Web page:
WASHINGTON (Reuters) - Former Trump campaign manager Paul Manafort on Wednesday filed a motion in federal court seeking to dismiss charges against him, saying that the special counsel had exceeded his authority by charging Manafort with crimes not related to Russian meddling in the 2016 election.
In a 46-page filing with the U.S. District Court for the District of Columbia, Manafort’s attorney Kevin Downing said Manafort had been threatened with additional indictments and “faces a game of criminal-procedure whack-a-mole” by Special Counsel Robert Mueller, “whose massive resources he cannot possibly hope to match.”
Under the terms of Deputy Attorney General Rod Rosenstein’s order in May appointing Mueller, the special counsel can probe links or coordination between Trump’s campaign and Russia as well as “any matters that arose or may arise directly” from the investigation.
Mueller’s office indicted Manafort and his business partner Rick Gates in October on charges including conspiracy to launder money, conspiracy against the United States and failing to register as foreign agents of Ukraine’s former pro-Russian government.
Gates, a former Trump aide, pleaded guilty last month to lying to investigators and conspiring to defraud the United States.
The filing said the special counsel should only be concerned with issues involving Russian meddling in the election. Instead Mueller has been given a blank check for a wide-ranging investigation. “It is a blank check the special counsel has cashed, repeatedly,” it said.
The charges against Manafort “simply have no connection to alleged coordination with the Russian government or the 2016 presidential election,” the filing said.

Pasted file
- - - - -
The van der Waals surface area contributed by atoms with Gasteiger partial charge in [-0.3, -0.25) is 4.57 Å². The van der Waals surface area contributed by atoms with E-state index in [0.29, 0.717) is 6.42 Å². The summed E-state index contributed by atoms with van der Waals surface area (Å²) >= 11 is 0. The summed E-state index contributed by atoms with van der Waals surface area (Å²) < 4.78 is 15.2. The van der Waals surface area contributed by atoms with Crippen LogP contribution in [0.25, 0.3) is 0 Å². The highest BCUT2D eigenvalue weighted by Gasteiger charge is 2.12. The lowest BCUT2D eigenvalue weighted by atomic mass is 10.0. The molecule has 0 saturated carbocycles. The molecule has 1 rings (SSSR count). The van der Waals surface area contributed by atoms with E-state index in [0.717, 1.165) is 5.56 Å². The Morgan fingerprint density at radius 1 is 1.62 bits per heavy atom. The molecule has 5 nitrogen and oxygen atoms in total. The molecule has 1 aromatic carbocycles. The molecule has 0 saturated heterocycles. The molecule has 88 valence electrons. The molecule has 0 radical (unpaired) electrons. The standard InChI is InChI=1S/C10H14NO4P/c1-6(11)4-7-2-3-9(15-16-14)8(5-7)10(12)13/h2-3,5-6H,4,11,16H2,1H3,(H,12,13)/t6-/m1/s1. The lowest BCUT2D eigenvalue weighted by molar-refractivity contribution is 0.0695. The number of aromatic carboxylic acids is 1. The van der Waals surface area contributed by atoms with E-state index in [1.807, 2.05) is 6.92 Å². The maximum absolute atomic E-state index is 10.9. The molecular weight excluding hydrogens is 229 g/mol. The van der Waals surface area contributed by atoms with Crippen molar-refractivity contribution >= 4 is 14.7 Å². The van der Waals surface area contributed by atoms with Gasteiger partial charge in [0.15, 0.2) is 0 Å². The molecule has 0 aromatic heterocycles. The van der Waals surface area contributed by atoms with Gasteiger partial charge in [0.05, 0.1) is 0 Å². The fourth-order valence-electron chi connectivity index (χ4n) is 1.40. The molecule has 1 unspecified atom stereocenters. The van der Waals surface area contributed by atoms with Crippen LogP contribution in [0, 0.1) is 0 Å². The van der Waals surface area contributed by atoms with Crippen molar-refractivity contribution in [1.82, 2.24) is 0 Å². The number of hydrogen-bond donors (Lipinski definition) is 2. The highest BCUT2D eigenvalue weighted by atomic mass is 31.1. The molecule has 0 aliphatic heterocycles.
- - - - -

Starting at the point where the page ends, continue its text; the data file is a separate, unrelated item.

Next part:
In January, Manafort filed a civil lawsuit in the District of Columbia federal court accusing Rosenstein of exceeding his legal authority to “grant Mr. Mueller carte blanche to investigate and pursue criminal charges in connection with anything he stumbles across.”
None of the charges against Manafort or Gates make reference to alleged Russian interference in the 2016 election nor accusations of collusion between Moscow and Trump’s campaign.
U.S. intelligence agencies have concluded that Moscow sought to meddle in the campaign to tilt the vote in favor of Trump, the Republican candidate, including by hacking the emails of leading Democrats and distributing disinformation and propaganda online.
Russia has denied the accusations of interference. Trump has said there was no collusion and denied any attempt to obstruct Mueller’s probe.
Manafort is also facing separate indictments in a federal court in Alexandria, Virginia, charging him with bank fraud, filing false tax returns and failing to report foreign bank accounts to the U.S. government.
Reporting by Sarah Lynch; Writing by Eric Walsh; Editing by Eric Beech and Michael Perry